Because I am asked all the time about my profile picture, I thought I’d take some time today to tell you the story of how that photo came to exist.
This photo was taken in summer of 2009. At the time I worked and volunteered for an AZA-accredited institution, working in the education department and volunteering (through the city) to assist with animal care. I volunteered in the section that included large carnivores, and in 2009, four lion cubs were born; this is one of them. He was the largest of the cubs, which included three males and one female, and it took a whole group of us to get them through their weekly veterinary assessments, especially when they got big enough to run around the room.
These lion cubs are now 4 years old and at other institutions as part of the SSP– Species Survival Program. Many zoo animals are part of the program, which includes extensive genetic documentation and husbandry information, all for the sake of maintaining a genetically healthy and diverse captive population with the intention of one day returning these species to the wild. The goal is to have 95% diversity, which means any given individual can only be related to 5% of the total captive population. This is why big cat births like this are so rare: they are managed so as to not be over-populated in captivity, and to keep diversity high. A more genetically diverse population is better equipped to survive diseases and less likely to have birth defects.
Important things to know about this specific situation: it happened under very strict supervision, and was for an extremely brief period of time. The cubs were separated from their mom for less than 30 minutes while she ate. Once the cubs reached about 3 months old, contact like this ceased, in part because they were getting too big to handle and in part because they were simply done with their “kitten” vaccines. The purpose of handling them was not only to help the veterinary exams go more smoothly, but also to help the cubs feel comfortable around humans, since they will spend their entire lives in captivity. Socialization reduces stress.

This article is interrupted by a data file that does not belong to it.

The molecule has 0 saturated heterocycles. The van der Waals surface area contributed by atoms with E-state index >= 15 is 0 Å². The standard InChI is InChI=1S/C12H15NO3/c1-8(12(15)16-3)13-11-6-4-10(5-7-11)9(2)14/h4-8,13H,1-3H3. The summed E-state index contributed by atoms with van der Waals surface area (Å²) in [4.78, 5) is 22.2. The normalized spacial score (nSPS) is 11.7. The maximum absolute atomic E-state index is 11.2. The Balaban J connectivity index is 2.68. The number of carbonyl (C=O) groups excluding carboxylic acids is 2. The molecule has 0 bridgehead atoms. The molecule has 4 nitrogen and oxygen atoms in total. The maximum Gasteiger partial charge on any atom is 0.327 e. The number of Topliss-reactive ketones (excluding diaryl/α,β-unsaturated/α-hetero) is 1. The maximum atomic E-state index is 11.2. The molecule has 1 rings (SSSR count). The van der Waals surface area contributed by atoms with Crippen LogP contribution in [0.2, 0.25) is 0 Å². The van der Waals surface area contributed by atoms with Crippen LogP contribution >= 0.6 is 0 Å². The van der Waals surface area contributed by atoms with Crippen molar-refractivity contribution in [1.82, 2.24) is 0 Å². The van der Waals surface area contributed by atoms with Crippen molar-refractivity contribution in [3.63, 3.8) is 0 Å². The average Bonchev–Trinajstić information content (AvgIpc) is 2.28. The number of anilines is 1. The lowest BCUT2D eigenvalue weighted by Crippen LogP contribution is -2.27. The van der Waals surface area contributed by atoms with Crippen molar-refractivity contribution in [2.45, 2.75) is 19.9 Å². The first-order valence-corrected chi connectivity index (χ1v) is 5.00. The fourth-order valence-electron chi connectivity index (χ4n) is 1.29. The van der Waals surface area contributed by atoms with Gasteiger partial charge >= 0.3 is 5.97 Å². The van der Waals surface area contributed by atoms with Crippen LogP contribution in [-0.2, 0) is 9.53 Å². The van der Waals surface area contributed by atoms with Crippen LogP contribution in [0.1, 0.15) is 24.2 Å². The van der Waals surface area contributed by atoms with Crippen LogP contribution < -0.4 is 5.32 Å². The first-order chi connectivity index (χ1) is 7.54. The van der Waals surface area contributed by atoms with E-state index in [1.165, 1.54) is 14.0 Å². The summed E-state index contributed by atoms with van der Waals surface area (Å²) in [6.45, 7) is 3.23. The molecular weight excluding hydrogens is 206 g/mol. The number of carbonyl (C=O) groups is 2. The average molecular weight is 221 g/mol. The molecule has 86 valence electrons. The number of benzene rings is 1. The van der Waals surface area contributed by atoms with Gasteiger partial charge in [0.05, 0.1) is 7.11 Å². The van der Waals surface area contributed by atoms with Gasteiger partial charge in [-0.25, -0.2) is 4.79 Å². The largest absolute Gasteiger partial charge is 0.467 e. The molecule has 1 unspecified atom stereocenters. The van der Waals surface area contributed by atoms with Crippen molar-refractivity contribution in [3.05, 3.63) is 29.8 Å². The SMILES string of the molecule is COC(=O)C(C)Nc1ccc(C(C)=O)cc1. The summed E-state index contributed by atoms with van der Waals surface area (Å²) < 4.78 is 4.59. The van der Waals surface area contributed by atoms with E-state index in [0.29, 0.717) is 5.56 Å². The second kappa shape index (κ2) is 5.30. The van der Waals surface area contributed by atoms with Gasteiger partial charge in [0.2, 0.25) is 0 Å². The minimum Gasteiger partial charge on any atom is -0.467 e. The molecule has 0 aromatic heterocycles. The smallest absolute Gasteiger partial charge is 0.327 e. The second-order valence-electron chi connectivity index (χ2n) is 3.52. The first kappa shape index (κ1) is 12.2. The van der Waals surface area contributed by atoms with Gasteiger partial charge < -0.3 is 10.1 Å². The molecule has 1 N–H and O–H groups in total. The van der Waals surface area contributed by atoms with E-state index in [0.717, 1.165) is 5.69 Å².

And that brings me to another important point. While I do have this photo posted, I do not encourage people to seek out photo opportunities with big cats or other wildlife. Paying for photos with cubs creates a market for breeding and exploiting big cats, and the cubs are the ones who suffer being taken from their mothers far too early (remember at 3 months they were too big to handle, but still not weaned) and often don’t survive. Even lions “raised” by people maintain all of their wild instincts, and should be respected as wild animals. My situation was in the course of work I was doing and not as part of a profit-making scheme.
That being said, I wouldn’t trade the experience I had working with and around the cubs for anything, and it’s one I might never have again. They were adorable and amazing and really a joy to watch as they grew, especially knowing they were doing their part to save their species, not only by simply being alive but by being ambassadors. These cubs allowed people a chance to get a glimpse into the wild, and hopefully to care just a bit more about saving their relatives still out there.
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